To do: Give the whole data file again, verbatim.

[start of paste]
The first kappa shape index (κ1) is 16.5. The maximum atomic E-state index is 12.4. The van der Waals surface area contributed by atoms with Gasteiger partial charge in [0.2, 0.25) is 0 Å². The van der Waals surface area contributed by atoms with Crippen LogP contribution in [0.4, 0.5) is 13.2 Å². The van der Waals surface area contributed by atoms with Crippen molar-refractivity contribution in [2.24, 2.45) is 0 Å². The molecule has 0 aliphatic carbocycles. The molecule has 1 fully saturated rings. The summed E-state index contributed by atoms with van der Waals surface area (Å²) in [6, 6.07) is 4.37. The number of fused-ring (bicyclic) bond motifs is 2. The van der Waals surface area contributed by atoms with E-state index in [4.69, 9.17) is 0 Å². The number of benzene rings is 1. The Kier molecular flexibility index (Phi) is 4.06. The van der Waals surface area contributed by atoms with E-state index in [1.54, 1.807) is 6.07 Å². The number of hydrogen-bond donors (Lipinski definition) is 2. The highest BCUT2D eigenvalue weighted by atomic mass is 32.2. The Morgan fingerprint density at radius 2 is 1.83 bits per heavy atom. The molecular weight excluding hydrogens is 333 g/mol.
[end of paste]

The first kappa shape index (κ1) is 16.5. The maximum atomic E-state index is 12.4. The van der Waals surface area contributed by atoms with Gasteiger partial charge in [0.2, 0.25) is 0 Å². The van der Waals surface area contributed by atoms with Crippen LogP contribution in [0.4, 0.5) is 13.2 Å². The van der Waals surface area contributed by atoms with Crippen molar-refractivity contribution in [2.24, 2.45) is 0 Å². The molecule has 0 aliphatic carbocycles. The molecule has 1 fully saturated rings. The summed E-state index contributed by atoms with van der Waals surface area (Å²) in [6, 6.07) is 4.37. The number of fused-ring (bicyclic) bond motifs is 2. The van der Waals surface area contributed by atoms with E-state index in [4.69, 9.17) is 0 Å². The number of benzene rings is 1. The Kier molecular flexibility index (Phi) is 4.06. The van der Waals surface area contributed by atoms with E-state index in [1.54, 1.807) is 6.07 Å². The number of hydrogen-bond donors (Lipinski definition) is 2. The highest BCUT2D eigenvalue weighted by atomic mass is 32.2. The Morgan fingerprint density at radius 2 is 1.83 bits per heavy atom. The molecular weight excluding hydrogens is 333 g/mol.